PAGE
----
Insurance for corporate transactions, known as representation and warranty coverage (R&W), is becoming increasingly common among both buyers and sellers engaged in global mergers and acquisitions. Marsh says demand for R&W insurance has jumped 35% over the past 12 months, even as M&A fell.
“Demand for transactional risk insurance has soared as both buyers and sellers worry about how to protect their positions during a deal,” says Lorraine Lloyd-Thomas, senior vice president in the private equity and M&A practice at Marsh. “We are increasingly seeing sellers build transactional risk insurance into the M&A process in order to exit with minimal post-closing warranty exposure, while at the same time preventing buyers from seeking to reduce the purchase price.”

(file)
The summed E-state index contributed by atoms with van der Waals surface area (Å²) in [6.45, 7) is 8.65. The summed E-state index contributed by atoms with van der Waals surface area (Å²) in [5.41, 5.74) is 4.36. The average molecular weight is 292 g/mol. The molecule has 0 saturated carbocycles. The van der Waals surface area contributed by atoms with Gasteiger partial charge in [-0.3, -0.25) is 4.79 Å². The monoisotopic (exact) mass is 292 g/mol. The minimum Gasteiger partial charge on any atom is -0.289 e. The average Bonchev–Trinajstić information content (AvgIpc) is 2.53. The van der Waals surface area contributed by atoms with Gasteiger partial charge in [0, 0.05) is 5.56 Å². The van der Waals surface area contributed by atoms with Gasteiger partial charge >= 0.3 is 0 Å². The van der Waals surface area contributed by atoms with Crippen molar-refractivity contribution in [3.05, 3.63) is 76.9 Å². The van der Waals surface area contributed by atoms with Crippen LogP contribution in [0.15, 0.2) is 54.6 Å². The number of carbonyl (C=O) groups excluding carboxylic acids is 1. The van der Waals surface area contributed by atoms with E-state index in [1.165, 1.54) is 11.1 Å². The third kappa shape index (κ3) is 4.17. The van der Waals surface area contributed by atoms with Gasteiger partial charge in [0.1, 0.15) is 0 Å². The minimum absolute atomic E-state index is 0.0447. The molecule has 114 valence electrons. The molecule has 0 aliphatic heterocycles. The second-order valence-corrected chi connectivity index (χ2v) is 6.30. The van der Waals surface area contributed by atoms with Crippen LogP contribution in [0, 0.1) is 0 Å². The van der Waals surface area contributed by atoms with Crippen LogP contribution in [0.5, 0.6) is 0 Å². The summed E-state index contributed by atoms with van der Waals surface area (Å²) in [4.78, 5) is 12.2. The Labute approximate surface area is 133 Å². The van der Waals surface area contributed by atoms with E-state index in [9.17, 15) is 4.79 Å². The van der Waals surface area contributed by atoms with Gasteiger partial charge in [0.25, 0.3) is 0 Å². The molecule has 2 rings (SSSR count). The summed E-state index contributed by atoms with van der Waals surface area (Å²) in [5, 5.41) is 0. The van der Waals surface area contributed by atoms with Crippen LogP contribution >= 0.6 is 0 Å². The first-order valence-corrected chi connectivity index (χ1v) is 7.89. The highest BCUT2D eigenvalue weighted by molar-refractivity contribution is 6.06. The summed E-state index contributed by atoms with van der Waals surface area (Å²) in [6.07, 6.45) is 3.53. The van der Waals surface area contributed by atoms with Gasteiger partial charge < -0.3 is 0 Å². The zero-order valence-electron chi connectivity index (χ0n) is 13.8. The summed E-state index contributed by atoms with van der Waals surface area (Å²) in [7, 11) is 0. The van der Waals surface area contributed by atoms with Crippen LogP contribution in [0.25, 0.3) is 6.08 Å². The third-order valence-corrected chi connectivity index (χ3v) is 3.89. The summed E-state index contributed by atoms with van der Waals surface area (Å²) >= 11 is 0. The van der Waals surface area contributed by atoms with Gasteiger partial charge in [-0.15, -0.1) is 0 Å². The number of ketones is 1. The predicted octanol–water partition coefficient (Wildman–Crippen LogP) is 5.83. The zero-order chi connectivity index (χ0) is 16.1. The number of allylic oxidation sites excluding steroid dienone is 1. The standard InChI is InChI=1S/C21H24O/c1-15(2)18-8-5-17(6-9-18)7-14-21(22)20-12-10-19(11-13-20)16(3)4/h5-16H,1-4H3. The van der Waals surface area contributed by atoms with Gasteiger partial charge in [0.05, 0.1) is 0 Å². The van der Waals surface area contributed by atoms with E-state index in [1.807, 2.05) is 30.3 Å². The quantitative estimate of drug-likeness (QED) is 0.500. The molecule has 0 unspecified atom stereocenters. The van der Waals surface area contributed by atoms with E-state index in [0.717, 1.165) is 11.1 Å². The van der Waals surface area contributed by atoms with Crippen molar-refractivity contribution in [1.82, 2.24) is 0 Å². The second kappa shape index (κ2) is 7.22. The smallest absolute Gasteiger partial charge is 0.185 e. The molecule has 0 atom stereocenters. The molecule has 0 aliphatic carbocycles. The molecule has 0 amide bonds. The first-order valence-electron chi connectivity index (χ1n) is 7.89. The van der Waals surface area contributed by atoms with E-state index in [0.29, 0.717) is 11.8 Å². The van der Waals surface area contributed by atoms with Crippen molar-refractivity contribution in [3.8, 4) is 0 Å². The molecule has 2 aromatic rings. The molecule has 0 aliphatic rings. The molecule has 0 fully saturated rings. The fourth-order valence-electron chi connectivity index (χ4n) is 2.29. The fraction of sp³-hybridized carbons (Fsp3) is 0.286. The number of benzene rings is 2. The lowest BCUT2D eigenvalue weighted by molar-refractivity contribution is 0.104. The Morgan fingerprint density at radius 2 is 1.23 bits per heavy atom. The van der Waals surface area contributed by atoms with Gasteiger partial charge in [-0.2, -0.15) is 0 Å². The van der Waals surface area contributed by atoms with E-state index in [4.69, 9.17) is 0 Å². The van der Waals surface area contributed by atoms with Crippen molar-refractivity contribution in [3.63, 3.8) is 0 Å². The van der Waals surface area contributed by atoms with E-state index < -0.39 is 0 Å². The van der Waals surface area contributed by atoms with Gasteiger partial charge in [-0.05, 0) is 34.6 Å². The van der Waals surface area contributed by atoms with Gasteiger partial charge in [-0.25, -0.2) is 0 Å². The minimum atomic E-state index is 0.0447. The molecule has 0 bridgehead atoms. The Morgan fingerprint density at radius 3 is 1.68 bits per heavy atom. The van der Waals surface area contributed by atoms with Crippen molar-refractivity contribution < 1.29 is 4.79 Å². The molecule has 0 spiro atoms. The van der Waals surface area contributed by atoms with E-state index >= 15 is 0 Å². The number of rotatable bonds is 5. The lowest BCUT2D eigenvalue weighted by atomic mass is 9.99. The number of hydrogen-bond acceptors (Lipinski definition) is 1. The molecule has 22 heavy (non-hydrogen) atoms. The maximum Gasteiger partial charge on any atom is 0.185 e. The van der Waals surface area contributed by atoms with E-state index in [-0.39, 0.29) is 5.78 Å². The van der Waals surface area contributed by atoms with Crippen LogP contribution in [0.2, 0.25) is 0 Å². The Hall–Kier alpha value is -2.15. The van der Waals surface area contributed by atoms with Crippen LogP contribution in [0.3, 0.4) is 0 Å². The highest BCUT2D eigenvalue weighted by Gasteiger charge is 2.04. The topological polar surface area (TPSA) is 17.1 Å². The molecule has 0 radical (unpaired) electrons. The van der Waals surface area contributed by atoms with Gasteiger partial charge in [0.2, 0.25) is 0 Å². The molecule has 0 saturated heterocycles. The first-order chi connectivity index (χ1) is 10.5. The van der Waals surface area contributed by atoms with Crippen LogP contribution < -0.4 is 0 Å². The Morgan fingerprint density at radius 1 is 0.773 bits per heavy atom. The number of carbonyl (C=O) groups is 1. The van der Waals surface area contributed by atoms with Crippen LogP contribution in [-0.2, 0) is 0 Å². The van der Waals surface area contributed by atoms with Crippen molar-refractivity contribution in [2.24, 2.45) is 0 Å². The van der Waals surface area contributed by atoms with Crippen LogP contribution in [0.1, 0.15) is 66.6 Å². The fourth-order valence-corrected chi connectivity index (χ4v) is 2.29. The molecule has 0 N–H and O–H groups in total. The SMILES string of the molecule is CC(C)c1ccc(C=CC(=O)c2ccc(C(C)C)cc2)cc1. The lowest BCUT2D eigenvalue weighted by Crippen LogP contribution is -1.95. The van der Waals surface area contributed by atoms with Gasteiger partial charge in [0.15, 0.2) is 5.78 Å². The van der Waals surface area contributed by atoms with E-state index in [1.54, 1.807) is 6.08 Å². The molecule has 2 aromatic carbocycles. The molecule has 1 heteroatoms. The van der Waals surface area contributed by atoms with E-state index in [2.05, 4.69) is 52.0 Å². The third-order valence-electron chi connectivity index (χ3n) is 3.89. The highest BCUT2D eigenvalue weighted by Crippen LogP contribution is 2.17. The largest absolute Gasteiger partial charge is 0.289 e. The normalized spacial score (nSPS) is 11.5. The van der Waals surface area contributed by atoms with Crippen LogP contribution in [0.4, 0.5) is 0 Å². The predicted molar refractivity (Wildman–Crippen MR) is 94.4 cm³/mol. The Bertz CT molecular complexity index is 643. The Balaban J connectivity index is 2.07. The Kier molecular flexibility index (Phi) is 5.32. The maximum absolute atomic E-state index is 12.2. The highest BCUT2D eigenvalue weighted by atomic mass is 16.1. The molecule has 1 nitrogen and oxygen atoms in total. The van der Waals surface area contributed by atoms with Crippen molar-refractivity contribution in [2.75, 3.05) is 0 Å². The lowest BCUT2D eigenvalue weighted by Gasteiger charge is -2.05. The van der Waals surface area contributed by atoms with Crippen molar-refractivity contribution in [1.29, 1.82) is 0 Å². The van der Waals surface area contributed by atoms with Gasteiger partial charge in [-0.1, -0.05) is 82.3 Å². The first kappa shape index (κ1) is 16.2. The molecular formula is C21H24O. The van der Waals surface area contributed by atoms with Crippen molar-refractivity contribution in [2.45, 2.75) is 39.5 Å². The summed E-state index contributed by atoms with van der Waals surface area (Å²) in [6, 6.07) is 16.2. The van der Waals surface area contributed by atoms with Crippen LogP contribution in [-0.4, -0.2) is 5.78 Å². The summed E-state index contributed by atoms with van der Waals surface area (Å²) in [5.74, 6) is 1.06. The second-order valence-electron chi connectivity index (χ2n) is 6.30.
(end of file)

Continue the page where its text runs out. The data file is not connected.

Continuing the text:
Schioppo says that even as demand for transactional coverage has grown significantly, rates held steady. “Over the past seven to eight years, rates fell by half,” he says, “but now, the increased demand is not pushing rates up.” While the premium for R&W insurance five years ago came to about 5% to 6% of the coverage amount, it is now down to about 2% to 3%. One reason, Schioppo suggests, is that the number of companies offering these policies has grown, increasing competition among providers. There are currently seven major companies offering transactional insurance policies, including Hartford, Chartis and Concord Specialty Risk.
Markus Bolsinger, a partner at the New York-based law firm Kirkland & Ellis, argues that R&W coverage is likely to become routine and increasingly in demand in M&A deals going forward.